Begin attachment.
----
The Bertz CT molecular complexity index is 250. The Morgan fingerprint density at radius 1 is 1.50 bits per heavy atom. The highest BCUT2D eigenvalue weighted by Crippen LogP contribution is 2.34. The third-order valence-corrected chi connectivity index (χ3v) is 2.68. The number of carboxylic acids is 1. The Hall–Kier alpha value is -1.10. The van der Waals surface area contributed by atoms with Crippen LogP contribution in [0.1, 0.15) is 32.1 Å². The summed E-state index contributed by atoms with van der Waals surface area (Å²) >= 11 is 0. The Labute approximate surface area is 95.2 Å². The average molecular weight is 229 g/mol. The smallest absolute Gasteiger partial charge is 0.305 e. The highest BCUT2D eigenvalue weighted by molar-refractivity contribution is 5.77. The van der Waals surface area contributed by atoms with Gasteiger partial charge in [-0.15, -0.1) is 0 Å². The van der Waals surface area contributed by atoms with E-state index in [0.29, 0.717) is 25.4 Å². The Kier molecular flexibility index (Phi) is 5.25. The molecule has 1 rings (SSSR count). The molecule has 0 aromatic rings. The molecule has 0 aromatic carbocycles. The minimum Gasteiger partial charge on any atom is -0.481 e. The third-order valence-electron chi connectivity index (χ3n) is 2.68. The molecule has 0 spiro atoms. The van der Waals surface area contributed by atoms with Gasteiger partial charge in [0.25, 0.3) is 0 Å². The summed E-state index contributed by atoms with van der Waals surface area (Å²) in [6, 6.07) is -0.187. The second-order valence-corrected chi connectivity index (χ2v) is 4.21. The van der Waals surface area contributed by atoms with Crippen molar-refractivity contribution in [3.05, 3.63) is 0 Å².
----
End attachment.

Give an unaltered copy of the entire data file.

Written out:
The Bertz CT molecular complexity index is 250. The Morgan fingerprint density at radius 1 is 1.50 bits per heavy atom. The highest BCUT2D eigenvalue weighted by Crippen LogP contribution is 2.34. The third-order valence-corrected chi connectivity index (χ3v) is 2.68. The number of carboxylic acids is 1. The Hall–Kier alpha value is -1.10. The van der Waals surface area contributed by atoms with Crippen LogP contribution in [0.1, 0.15) is 32.1 Å². The summed E-state index contributed by atoms with van der Waals surface area (Å²) >= 11 is 0. The Labute approximate surface area is 95.2 Å². The average molecular weight is 229 g/mol. The smallest absolute Gasteiger partial charge is 0.305 e. The highest BCUT2D eigenvalue weighted by molar-refractivity contribution is 5.77. The van der Waals surface area contributed by atoms with Gasteiger partial charge in [-0.15, -0.1) is 0 Å². The van der Waals surface area contributed by atoms with E-state index in [0.29, 0.717) is 25.4 Å². The Kier molecular flexibility index (Phi) is 5.25. The molecule has 1 rings (SSSR count). The molecule has 0 aromatic rings. The molecule has 0 aromatic carbocycles. The minimum Gasteiger partial charge on any atom is -0.481 e. The third-order valence-electron chi connectivity index (χ3n) is 2.68. The molecule has 0 spiro atoms. The van der Waals surface area contributed by atoms with Gasteiger partial charge in [0.25, 0.3) is 0 Å². The summed E-state index contributed by atoms with van der Waals surface area (Å²) in [6, 6.07) is -0.187. The second-order valence-corrected chi connectivity index (χ2v) is 4.21. The van der Waals surface area contributed by atoms with Crippen molar-refractivity contribution in [3.05, 3.63) is 0 Å².